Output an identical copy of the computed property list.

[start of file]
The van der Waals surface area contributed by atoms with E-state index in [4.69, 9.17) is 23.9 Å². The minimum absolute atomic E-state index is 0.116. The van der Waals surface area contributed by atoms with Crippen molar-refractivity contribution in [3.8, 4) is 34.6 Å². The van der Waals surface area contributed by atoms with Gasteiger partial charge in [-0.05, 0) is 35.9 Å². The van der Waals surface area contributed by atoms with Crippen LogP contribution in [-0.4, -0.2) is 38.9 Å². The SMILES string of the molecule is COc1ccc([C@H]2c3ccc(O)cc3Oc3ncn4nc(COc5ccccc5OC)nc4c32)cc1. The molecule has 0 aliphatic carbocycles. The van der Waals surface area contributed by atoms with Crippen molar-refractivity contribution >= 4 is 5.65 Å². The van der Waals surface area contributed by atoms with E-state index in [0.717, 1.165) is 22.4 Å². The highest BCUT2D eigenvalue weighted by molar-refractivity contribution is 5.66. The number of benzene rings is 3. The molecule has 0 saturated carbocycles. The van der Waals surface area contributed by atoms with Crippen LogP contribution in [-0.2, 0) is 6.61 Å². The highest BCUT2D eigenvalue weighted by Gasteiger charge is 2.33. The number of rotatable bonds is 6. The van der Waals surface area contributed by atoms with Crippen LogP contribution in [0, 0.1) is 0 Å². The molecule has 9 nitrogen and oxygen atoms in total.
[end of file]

The van der Waals surface area contributed by atoms with E-state index in [4.69, 9.17) is 23.9 Å². The minimum absolute atomic E-state index is 0.116. The van der Waals surface area contributed by atoms with Crippen molar-refractivity contribution in [3.8, 4) is 34.6 Å². The van der Waals surface area contributed by atoms with Gasteiger partial charge in [-0.05, 0) is 35.9 Å². The van der Waals surface area contributed by atoms with Crippen LogP contribution in [-0.4, -0.2) is 38.9 Å². The SMILES string of the molecule is COc1ccc([C@H]2c3ccc(O)cc3Oc3ncn4nc(COc5ccccc5OC)nc4c32)cc1. The molecule has 0 aliphatic carbocycles. The van der Waals surface area contributed by atoms with Crippen molar-refractivity contribution >= 4 is 5.65 Å². The van der Waals surface area contributed by atoms with E-state index in [0.717, 1.165) is 22.4 Å². The highest BCUT2D eigenvalue weighted by molar-refractivity contribution is 5.66. The number of benzene rings is 3. The molecule has 0 saturated carbocycles. The van der Waals surface area contributed by atoms with Crippen LogP contribution in [-0.2, 0) is 6.61 Å². The highest BCUT2D eigenvalue weighted by Gasteiger charge is 2.33. The number of rotatable bonds is 6. The van der Waals surface area contributed by atoms with Crippen LogP contribution in [0, 0.1) is 0 Å². The molecule has 9 nitrogen and oxygen atoms in total.